The Chicago Housing Authority and Department of Planning and Development have revealed initial details for its upcoming Request For Proposal (RFP) for affordable housing in Woodlawn. The plan centers around 13 city-owned lots located along E 63rd Street between S Ingleside Avenue and S University Avenue, which are part of a larger plan that includes a total of 52 lots mainly south of 63rd Street. The goal of developing this first phase of multi-unit buildings is to be able to gather further funding for the remainder of the lots.
Although there are no concrete design plans, the city has been looking at similar affordable mixed-use projects in the city and understand the final designs may be mostly pre-fabricated and utilize all of the lot. They also hope to join the wave of development in the area including projects like Woodlawn Station and Park Station just down the road, while also combating the out-pricing of locals that is starting to be felt due to the ongoing construction of the nearby Obama Presidential Center.
The first 13 lots in phase one could create up to 350 affordable apartments, of those 100 could be what they consider ‘deeply affordable’ for residents making less than 50 percent of the Area Median Income (AMI) or roughly $46,000 for a family of four according to Block Club. However local residents feel like this change won’t come fast enough, or be enough to balance out the displacement already being seen, they are urging the city to include all 23 high-density lots of the 52, with the remaining being zoned for low density, in this first phase of the project.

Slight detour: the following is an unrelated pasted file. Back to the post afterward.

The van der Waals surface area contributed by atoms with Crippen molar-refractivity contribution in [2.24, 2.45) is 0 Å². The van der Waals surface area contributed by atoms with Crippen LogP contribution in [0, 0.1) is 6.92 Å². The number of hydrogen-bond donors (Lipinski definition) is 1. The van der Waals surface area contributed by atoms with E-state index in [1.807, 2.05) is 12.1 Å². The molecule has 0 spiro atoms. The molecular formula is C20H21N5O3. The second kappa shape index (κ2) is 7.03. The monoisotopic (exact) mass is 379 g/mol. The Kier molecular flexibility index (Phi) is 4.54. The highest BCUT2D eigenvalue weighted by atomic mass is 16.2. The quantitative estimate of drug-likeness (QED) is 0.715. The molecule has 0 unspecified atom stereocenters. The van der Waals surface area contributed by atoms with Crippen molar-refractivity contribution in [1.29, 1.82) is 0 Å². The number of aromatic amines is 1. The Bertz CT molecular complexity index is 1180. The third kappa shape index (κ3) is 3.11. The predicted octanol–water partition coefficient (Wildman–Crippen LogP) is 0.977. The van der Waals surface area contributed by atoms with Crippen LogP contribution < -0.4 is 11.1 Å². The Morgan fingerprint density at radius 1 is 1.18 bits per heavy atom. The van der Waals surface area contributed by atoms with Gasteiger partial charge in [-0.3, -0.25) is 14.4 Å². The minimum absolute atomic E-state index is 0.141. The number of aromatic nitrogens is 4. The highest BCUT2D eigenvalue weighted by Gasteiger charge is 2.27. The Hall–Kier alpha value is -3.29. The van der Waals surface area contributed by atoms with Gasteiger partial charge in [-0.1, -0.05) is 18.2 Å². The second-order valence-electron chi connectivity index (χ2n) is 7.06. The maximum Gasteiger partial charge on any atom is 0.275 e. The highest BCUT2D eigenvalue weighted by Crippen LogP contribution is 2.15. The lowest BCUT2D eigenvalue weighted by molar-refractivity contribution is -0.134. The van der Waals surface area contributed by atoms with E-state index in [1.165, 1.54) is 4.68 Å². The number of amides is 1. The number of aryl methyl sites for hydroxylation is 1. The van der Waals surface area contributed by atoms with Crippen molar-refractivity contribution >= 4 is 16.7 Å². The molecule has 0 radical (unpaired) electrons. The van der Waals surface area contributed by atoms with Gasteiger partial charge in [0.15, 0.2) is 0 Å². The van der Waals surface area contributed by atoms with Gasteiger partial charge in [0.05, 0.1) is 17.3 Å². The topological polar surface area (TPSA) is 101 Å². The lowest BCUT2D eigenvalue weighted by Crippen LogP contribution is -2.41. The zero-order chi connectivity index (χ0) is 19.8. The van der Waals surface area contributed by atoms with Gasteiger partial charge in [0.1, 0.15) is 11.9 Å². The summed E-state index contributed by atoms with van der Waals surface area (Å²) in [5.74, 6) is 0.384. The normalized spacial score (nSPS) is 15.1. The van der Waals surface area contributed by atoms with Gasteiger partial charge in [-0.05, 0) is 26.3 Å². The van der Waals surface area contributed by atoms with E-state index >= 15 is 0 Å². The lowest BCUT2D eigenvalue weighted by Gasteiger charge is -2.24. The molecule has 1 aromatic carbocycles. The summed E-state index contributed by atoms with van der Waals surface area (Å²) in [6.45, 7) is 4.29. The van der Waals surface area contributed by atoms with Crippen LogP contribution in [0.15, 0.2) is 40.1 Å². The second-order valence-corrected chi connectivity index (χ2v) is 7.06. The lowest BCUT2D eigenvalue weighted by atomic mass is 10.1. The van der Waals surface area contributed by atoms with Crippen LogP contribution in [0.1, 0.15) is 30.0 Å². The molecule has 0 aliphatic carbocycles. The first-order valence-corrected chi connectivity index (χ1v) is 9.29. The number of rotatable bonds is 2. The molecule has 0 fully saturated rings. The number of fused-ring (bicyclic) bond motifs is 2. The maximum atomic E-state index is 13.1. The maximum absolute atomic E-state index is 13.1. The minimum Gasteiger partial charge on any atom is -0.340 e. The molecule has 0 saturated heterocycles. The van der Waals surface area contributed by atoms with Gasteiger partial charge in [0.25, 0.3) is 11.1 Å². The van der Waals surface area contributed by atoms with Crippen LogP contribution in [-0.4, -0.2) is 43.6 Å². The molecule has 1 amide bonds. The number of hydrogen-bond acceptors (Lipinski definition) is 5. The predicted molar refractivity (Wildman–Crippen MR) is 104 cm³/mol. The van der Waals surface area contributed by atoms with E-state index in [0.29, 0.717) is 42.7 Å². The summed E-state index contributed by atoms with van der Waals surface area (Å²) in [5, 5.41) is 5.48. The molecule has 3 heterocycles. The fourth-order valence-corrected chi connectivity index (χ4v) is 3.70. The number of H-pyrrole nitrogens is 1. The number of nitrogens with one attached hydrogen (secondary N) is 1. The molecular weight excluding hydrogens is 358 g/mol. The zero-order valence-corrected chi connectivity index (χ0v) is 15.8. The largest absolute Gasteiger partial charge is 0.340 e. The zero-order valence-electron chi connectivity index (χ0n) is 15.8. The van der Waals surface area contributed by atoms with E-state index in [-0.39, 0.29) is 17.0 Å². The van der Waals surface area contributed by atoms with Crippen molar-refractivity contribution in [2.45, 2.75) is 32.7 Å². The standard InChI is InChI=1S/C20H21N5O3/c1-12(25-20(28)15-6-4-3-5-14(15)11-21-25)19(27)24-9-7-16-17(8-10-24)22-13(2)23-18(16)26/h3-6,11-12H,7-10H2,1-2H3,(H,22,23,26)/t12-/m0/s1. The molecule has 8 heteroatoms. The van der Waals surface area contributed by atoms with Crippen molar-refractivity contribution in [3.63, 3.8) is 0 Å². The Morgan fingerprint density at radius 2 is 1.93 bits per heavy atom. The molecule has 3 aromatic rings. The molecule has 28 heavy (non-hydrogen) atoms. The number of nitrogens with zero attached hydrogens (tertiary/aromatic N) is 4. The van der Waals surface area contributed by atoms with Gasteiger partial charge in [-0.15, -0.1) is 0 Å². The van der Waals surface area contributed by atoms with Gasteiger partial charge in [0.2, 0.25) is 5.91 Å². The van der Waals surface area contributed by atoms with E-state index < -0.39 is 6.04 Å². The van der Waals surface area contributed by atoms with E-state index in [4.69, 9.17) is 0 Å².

The worries of not enough come from the city being able to convert any remaining lots after the initial 13 into low-density, leading to far fewer affordable units than the area requires. A timeline for future phases is also worrisome as things slowly progress through the necessary bureaucracy, leading to others calling for the full commitment to all 52 lots even if construction is phased. Part of the expanded program would also be to offer attainable home ownership in the area through various city grants for first-time homeowners up to $6,000 in order to help grow sustainable family wealth.
With the lots being sold for $1 to developers, the worry for long term maintenance and upkeep has also been brought to the table. With everything on the table, the working group will further determine what can be done in the area though it seems like the 13 lots in first phase may already be set, however they will begin working with the local community to develop the RFP, which will function similar to that of Invest South/West, in hopes of getting the projects going soon.